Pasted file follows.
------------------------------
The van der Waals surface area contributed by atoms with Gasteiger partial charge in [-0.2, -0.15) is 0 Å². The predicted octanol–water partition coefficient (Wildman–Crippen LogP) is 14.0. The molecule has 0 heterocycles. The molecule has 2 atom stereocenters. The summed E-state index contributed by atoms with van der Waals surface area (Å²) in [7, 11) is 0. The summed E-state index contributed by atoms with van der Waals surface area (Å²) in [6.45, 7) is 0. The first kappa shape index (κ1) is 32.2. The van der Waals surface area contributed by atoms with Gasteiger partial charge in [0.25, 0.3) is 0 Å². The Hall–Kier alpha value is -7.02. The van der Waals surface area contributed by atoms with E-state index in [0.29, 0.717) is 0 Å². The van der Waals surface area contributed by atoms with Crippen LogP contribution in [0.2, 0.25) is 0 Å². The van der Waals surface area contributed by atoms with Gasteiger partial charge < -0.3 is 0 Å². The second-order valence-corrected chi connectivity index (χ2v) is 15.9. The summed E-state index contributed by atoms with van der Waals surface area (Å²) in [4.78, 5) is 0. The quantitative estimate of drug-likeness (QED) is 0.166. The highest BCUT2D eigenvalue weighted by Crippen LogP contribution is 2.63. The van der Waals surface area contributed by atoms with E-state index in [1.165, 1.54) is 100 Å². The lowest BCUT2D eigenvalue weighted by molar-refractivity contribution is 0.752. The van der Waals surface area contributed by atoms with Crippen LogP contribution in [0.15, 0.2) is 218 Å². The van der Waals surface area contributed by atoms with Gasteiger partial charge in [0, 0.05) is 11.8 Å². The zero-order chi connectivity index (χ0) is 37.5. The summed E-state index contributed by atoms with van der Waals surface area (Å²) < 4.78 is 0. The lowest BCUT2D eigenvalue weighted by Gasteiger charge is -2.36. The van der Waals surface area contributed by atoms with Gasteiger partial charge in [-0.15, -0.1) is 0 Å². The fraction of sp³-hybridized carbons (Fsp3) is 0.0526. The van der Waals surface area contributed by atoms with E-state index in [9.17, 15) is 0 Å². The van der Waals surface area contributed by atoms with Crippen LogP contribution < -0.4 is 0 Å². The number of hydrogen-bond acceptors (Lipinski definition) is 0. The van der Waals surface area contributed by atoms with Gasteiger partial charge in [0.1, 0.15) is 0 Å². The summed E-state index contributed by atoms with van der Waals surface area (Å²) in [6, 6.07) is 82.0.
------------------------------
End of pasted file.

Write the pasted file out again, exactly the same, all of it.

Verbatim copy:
The van der Waals surface area contributed by atoms with Gasteiger partial charge in [-0.2, -0.15) is 0 Å². The predicted octanol–water partition coefficient (Wildman–Crippen LogP) is 14.0. The molecule has 0 heterocycles. The molecule has 2 atom stereocenters. The summed E-state index contributed by atoms with van der Waals surface area (Å²) in [7, 11) is 0. The summed E-state index contributed by atoms with van der Waals surface area (Å²) in [6.45, 7) is 0. The first kappa shape index (κ1) is 32.2. The van der Waals surface area contributed by atoms with Gasteiger partial charge in [0.25, 0.3) is 0 Å². The Hall–Kier alpha value is -7.02. The van der Waals surface area contributed by atoms with E-state index in [0.29, 0.717) is 0 Å². The van der Waals surface area contributed by atoms with Crippen LogP contribution in [0.2, 0.25) is 0 Å². The van der Waals surface area contributed by atoms with Gasteiger partial charge < -0.3 is 0 Å². The second-order valence-corrected chi connectivity index (χ2v) is 15.9. The summed E-state index contributed by atoms with van der Waals surface area (Å²) in [4.78, 5) is 0. The quantitative estimate of drug-likeness (QED) is 0.166. The highest BCUT2D eigenvalue weighted by Crippen LogP contribution is 2.63. The van der Waals surface area contributed by atoms with E-state index in [1.165, 1.54) is 100 Å². The lowest BCUT2D eigenvalue weighted by molar-refractivity contribution is 0.752. The van der Waals surface area contributed by atoms with Crippen LogP contribution in [0.15, 0.2) is 218 Å². The van der Waals surface area contributed by atoms with Gasteiger partial charge in [0, 0.05) is 11.8 Å². The zero-order chi connectivity index (χ0) is 37.5. The summed E-state index contributed by atoms with van der Waals surface area (Å²) < 4.78 is 0. The lowest BCUT2D eigenvalue weighted by Gasteiger charge is -2.36. The van der Waals surface area contributed by atoms with Gasteiger partial charge in [-0.15, -0.1) is 0 Å². The fraction of sp³-hybridized carbons (Fsp3) is 0.0526. The van der Waals surface area contributed by atoms with E-state index in [9.17, 15) is 0 Å². The van der Waals surface area contributed by atoms with Crippen LogP contribution < -0.4 is 0 Å². The number of hydrogen-bond acceptors (Lipinski definition) is 0. The van der Waals surface area contributed by atoms with Gasteiger partial charge in [0.1, 0.15) is 0 Å². The summed E-state index contributed by atoms with van der Waals surface area (Å²) in [6, 6.07) is 82.0.